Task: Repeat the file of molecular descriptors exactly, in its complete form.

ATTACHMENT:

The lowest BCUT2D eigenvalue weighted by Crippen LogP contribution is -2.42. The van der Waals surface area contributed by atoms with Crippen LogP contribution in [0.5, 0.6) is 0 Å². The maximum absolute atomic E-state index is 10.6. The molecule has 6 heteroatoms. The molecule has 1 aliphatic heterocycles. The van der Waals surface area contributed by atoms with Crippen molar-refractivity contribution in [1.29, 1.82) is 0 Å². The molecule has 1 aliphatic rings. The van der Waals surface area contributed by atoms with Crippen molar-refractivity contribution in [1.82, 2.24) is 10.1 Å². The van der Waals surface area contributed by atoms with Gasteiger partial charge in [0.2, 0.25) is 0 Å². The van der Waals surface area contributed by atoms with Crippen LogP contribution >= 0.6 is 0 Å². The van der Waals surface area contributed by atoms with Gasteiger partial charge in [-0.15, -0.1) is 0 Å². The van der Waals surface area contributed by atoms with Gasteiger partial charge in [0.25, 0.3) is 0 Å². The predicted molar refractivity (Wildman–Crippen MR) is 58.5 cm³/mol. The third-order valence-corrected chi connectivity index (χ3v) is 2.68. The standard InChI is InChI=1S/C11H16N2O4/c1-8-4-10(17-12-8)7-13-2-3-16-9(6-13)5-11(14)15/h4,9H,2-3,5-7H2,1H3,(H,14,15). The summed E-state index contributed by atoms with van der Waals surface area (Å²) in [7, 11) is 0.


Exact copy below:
The lowest BCUT2D eigenvalue weighted by Crippen LogP contribution is -2.42. The van der Waals surface area contributed by atoms with Crippen LogP contribution in [0.5, 0.6) is 0 Å². The maximum absolute atomic E-state index is 10.6. The molecule has 6 heteroatoms. The molecule has 1 aliphatic heterocycles. The van der Waals surface area contributed by atoms with Crippen molar-refractivity contribution in [1.29, 1.82) is 0 Å². The molecule has 1 aliphatic rings. The van der Waals surface area contributed by atoms with Crippen molar-refractivity contribution in [1.82, 2.24) is 10.1 Å². The van der Waals surface area contributed by atoms with Gasteiger partial charge in [0.2, 0.25) is 0 Å². The van der Waals surface area contributed by atoms with Crippen LogP contribution >= 0.6 is 0 Å². The van der Waals surface area contributed by atoms with Gasteiger partial charge in [-0.15, -0.1) is 0 Å². The van der Waals surface area contributed by atoms with Gasteiger partial charge in [0.25, 0.3) is 0 Å². The predicted molar refractivity (Wildman–Crippen MR) is 58.5 cm³/mol. The third-order valence-corrected chi connectivity index (χ3v) is 2.68. The standard InChI is InChI=1S/C11H16N2O4/c1-8-4-10(17-12-8)7-13-2-3-16-9(6-13)5-11(14)15/h4,9H,2-3,5-7H2,1H3,(H,14,15). The summed E-state index contributed by atoms with van der Waals surface area (Å²) in [7, 11) is 0.